Therapy dogs bring smiles, relieve stress
Rhinelander’s Ministry St. Mary’s Hospital is going to the dogs. Therapy dogs, that is.
“An employee approached us last spring asking about the potential for bringing therapy dogs in,” said Volunteer Coordinator Jennifer Frank. “After researching the program and doing a lot of groundwork, we’re now able to welcome them to the hospital.”
The pet therapy program is run by volunteers. The dogs undergo intense training, and Frank works with the handlers as she would with any Ministry volunteers. “They bring the dogs into certain areas of the facility, walk into offices and down the hall, and if the patients ask, the dogs will go into the rooms,” according to Frank. “The reaction is phenomenal.”
A recent cold winter morning found Quincy, a four-year old golden retriever and Holly, a four-year old cockapoo visiting staff and patients at Ministry St. Mary’s Hospital. Both are certified with Therapy Dogs International (TDI). They are not hard to find; simply look for the crowds of adults crouched on the floor, and listen for the ‘ohhh gooood dog’ greetings. Quincy’s handler Nancy Diepenbrock is a former cardiac ICU nurse in Wausau. The therapy dog program there had been around for years.
“We always knew before we saw them, when a particular dog and handler were on the floor,” Diepenbrock said. “Just seeing them brought a smile to my face. The power of the dog is just amazing.” That experience gave her the affirmation she needed, and knew that one day she should own a therapy dog.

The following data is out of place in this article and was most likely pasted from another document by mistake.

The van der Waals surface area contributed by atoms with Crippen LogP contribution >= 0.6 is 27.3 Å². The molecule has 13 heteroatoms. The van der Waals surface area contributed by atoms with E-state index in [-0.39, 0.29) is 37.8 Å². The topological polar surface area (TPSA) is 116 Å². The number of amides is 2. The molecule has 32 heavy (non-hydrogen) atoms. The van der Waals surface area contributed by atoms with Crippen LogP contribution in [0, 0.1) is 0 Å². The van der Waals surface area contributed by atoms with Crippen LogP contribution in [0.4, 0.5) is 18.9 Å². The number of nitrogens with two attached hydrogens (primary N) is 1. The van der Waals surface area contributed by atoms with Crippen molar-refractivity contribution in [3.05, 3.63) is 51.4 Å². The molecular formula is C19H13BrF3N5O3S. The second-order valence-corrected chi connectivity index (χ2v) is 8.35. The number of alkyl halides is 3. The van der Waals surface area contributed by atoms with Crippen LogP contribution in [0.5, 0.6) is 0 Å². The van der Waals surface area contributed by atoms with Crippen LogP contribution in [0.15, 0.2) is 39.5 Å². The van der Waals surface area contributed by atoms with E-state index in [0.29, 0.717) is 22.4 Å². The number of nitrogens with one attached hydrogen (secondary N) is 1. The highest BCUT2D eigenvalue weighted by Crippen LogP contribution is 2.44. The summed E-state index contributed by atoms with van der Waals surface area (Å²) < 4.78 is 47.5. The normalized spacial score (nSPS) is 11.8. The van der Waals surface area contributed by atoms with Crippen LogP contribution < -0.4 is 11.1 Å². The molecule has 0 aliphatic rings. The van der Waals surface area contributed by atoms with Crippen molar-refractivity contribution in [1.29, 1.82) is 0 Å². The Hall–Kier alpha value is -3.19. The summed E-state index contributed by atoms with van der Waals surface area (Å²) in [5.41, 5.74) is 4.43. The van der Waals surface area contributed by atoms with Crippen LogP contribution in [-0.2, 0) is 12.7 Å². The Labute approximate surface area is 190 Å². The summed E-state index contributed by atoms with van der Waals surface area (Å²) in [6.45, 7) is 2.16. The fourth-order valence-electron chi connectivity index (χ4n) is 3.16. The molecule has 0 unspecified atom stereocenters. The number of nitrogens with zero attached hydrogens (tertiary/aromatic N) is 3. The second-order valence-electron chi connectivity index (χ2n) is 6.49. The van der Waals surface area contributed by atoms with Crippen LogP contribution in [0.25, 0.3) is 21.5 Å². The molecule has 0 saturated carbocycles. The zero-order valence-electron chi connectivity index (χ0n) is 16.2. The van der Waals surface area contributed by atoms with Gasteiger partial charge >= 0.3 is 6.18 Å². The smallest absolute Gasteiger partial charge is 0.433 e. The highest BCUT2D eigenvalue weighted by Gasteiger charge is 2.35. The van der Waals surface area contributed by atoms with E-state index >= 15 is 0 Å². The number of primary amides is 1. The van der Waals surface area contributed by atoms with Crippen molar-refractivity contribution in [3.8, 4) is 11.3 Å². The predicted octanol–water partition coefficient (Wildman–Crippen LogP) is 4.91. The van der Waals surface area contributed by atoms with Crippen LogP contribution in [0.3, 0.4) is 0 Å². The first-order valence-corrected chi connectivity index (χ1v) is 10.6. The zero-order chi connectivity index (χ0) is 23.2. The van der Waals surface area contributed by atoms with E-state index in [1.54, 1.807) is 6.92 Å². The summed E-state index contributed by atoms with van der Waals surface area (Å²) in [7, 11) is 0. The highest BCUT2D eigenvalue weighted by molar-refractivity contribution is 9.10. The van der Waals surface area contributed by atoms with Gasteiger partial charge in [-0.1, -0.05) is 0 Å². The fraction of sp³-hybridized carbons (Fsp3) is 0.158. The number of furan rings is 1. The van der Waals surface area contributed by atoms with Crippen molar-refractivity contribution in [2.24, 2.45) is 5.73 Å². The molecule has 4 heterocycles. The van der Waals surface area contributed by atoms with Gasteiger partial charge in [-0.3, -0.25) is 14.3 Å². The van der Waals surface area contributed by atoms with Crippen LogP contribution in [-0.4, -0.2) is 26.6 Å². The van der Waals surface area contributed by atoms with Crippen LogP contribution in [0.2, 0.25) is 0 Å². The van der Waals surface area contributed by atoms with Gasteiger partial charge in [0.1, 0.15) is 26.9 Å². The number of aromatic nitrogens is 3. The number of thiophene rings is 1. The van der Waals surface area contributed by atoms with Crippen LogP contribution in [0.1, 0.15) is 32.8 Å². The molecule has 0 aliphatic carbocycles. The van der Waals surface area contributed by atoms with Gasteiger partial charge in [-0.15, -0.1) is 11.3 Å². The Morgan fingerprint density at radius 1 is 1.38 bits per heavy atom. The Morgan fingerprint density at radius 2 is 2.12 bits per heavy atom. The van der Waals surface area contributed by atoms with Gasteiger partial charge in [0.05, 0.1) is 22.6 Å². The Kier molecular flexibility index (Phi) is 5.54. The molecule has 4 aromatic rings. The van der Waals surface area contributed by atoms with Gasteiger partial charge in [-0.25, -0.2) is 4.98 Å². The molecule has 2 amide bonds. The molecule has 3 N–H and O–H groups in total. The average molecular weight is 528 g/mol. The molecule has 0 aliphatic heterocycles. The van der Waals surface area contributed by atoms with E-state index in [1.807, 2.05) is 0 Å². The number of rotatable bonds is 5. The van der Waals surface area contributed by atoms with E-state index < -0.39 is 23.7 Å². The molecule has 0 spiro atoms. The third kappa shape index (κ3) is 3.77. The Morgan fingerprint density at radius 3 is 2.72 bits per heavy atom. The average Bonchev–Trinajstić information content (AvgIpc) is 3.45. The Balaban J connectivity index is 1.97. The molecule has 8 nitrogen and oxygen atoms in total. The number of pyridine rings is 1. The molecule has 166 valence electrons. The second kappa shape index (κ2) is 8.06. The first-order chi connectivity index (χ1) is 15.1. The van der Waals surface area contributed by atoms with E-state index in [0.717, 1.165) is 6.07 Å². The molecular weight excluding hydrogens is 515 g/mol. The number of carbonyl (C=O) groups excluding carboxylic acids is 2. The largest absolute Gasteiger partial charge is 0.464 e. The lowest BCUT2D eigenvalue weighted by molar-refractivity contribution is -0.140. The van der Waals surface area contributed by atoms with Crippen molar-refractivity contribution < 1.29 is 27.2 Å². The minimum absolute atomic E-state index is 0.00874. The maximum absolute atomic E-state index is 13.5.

Diepenbrock chose Quincy as a puppy with that in mind, and began obedience training as soon as was appropriate. Just after his first birthday Quincy passed his test and became an office therapy dog. After being part of a Therapy Dogs International chapter in Mosinee for a while, Diepenbrock, who lives in Eagle River, took on the challenge of forming a Northwoods chapter. Three years ago, Chapter 250 was initiated with 8 dogs; today there are 34 dogs who volunteer in 46 facilities.
In addition to relieving stress, regular visits from therapy dogs and their handlers provide stimulation for conversation, offer a smooth coat to stroke, and elevate the mood of a facility in general, according to TDI.
“We once had a cardiac patient who had just gotten some bad news,” she recalled. “He also had just lost his beloved Golden Retriever. Quincy and I walked in the door to his room and could barely get any words out before he burst into tears. He loved on that dog for more than an hour.”
It’s hard to tell who gets more therapy from the dogs; the patients or the staff. Little Holly, the cockapoo, could hardly sit still in the waiting room; so obviously excited to be there.
“We’ve been volunteering at an assisted living facility in Woodruff,” said Jane Prod, Holly’s handler. “The residents enjoy her so much.”
Holly’s smaller size works well with elderly patients who like to hold her. “One little lady held Holly in her lap for nearly an hour, reminiscing about her dogs,” Prod said. “Some people just need that extra comfort and connection. It’s just so rewarding.”
Diepenbrock says any breed can be a therapy dog; it’s the temperament that matters. Quincy is not only a therapy dog. Last summer he passed an eleven-hour test required to become a Disaster Stress Relief (DSR) dog. “So if there is a natural disaster, or another ‘Sandy Hook’ situation, we can be there not as search and rescue, but to relieve stress,” Diepenbock said. “I am very proud of our TDI chapter, but also very excited about Quincy and our future in therapy.”
Anyone interested in more information on therapy dogs can contact Nancy at 715-479-2498, or email email@example.com/